Tip #6: Keep a reusable shopping bag in your RV so that when you find something in your RV that is useless, unneeded, redundant, or just a dumb idea toss it in. Then when you get back home just grab that bag and find everything inside a new home. This can be an especially good idea for full-timers although finding it a new home may take some creativity when on the road all the time. Donation boxes, campground and municipal recycling centers, or a new-found friend on the road can all be that “new home”. Making use of a reusable shopping bag to collect your excess stuff will help you live large within the confines of the precious space of your RV.
Tip #5: Creating a ditch bag for your RV is a fantastic tip I read about in an article by Ron Jones of www.aboutrving.com. Ditch bags that can float have long been used by boaters. The idea for RV owners is to have a bag to grab when you have to ditch your RV in an emergency such as a fire, which can spread rapidly in a RV. The ditch bag holds some of your most important stuff and Ron suggests it sit by the doorway during the day and bedroom at night. What you put in it will be unique to each person, but Ron suggests, “copies of your insurance policies, a copy of your driver’s license, list of emergency phone numbers, some cash, extra set of keys for the truck/car and coach (including compartments), an LED flashlight (the tiny ones are great), cheap plastic ponchos, a throw-away cell phone, and (if you spend time way off the road parked in BLM lands) maybe a signal mirror, bottle of water, power (energy) bars, and on and on.” Other items I am going to put in my ditch bag are copies of my emergency road service plan, credit card information, my dog’s license, and my passport (for traveling in Canada). As Ron says, “It’s what you are left with when everything else is gone!” Keeping it small and with you is key—not in tow vehicle—whether you are inside or outside your RV. And Ron also suggests keeping your shoes by the exit door just in case.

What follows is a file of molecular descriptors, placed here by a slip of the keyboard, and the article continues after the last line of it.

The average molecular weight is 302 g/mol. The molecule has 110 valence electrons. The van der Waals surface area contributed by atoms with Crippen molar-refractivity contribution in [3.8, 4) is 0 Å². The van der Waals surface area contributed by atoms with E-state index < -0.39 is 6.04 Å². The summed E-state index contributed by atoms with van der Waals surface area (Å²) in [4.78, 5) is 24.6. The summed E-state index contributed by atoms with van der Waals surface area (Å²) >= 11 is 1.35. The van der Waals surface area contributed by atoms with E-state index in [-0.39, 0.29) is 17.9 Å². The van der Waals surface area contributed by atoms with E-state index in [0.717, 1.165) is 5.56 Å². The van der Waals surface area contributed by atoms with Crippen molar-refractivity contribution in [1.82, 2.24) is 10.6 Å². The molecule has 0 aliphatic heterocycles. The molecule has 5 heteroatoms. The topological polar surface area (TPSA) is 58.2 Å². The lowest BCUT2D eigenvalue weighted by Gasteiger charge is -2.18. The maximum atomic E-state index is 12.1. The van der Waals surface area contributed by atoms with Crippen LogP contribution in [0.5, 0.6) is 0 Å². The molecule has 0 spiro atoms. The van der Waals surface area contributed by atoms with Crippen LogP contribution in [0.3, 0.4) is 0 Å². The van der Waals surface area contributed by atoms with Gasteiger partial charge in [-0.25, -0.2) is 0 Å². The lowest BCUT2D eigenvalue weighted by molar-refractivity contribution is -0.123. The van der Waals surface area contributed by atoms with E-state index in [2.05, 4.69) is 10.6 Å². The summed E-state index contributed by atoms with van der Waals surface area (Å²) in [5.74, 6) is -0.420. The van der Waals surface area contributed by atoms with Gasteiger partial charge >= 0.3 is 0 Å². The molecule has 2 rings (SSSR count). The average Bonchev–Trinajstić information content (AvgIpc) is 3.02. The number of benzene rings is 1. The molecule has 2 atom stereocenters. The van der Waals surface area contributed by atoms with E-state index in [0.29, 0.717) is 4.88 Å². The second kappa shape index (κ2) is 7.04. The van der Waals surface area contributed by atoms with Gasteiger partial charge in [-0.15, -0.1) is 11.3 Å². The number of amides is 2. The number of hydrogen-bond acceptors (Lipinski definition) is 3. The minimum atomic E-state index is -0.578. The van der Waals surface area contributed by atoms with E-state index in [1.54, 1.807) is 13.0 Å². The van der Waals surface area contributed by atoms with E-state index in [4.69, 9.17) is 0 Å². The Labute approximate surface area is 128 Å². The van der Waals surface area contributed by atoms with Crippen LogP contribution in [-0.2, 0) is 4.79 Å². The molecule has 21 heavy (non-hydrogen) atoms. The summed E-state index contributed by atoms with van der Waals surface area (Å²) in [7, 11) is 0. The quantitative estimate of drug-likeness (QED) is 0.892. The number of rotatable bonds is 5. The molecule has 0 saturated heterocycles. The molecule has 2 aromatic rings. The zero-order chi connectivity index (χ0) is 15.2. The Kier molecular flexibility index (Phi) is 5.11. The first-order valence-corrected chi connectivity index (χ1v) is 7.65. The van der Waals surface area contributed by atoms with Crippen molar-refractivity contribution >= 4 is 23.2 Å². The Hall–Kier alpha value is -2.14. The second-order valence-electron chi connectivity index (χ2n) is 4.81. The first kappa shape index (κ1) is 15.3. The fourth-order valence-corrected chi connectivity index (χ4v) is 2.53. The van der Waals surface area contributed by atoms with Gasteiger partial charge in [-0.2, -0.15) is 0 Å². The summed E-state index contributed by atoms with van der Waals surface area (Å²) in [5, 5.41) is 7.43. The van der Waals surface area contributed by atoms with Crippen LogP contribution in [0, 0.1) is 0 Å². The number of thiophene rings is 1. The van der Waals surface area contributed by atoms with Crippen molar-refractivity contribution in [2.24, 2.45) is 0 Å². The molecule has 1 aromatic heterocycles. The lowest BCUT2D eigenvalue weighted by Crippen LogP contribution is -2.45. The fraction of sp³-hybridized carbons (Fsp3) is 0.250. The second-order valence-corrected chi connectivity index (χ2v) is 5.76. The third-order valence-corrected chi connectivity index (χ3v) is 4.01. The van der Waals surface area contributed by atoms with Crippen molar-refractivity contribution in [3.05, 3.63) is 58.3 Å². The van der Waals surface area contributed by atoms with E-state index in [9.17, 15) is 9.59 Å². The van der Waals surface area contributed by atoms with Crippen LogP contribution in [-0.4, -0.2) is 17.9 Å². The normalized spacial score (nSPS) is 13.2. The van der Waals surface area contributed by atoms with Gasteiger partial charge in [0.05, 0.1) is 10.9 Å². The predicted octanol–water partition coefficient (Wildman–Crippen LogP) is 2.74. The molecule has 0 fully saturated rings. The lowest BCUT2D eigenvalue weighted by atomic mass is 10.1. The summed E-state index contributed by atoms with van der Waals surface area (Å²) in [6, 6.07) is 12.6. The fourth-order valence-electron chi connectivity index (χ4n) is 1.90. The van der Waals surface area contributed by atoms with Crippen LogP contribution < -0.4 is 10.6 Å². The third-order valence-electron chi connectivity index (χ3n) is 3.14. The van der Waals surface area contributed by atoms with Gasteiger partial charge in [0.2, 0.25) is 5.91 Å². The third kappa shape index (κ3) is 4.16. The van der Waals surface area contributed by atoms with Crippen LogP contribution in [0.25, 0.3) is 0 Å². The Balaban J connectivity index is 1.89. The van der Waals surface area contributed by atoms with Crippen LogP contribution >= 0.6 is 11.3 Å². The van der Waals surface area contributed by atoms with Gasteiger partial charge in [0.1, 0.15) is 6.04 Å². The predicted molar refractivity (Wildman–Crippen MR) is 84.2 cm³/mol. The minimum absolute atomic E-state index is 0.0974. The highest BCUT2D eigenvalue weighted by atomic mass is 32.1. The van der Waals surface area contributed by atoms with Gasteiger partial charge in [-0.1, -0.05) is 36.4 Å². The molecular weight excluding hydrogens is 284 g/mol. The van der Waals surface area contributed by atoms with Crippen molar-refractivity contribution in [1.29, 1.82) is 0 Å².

Tip #4: Rachel suggests using Clean Screens by Ettore (25 wipes, 8″ x 10″) to clean screens “in a flash” in a Fantastic Fan or window screens in your RV or home. She says “these little wipes are incredibly strong and don’t disintegrate against the screen”, and you don’t have to take the screens out to clean them. When she had trouble locating these wipes, her local hardware store ordered a case because of the convenience of the product.
Tip #3: Grace cautions about the “Go Home” button on your GPS. If your RV or car is stolen while you’re traveling, the thief can get directions to your home and they know you are not there because they have your vehicle (and possibly a garage-door opener). Grace suggests that because once in your own community you don’t need directions to your house so just enter a generic address such as police department, fire department, gas station, government building, etc., as “Home”. Also, do others a favor and don’t save addresses on your GPS. When I (Karen V.) first heard about this precaution I drove right to my local police station and saved that location as “Home” on my GPS :-).
Tip #2: Using channel-lock pliers, tightly attach a quick-release water connector (left image) to the campsite water supply. Next attach a water-pressure regulator (right image) to the quick-release then attach your drinking-water hose to the regulator. While the regulator will importantly prevent water surges from ruining your RV’s plumbing, the quick-release will allow you to quickly connect and disconnect your drinking-water hose without having to get out your channel-lock pliers or remove the water-pressure regulator from your hose. The result is that you can disconnect the quick-release connector in a flash to go to town, store the hose with quick-release and regular still attached, and easily reconnect when you return. Pick up a couple velcro straps to secure your hose before slipping it into a plastic bag to store in your RV.
Tip #1: Grace Haddad suggests RVing Women fill up their RV’s gas tank before settling in for the night at a campground or dry camping. Grace described a situation where power outages had meant there was no gasoline to be had and only those not needing gasoline could get out and go on their way.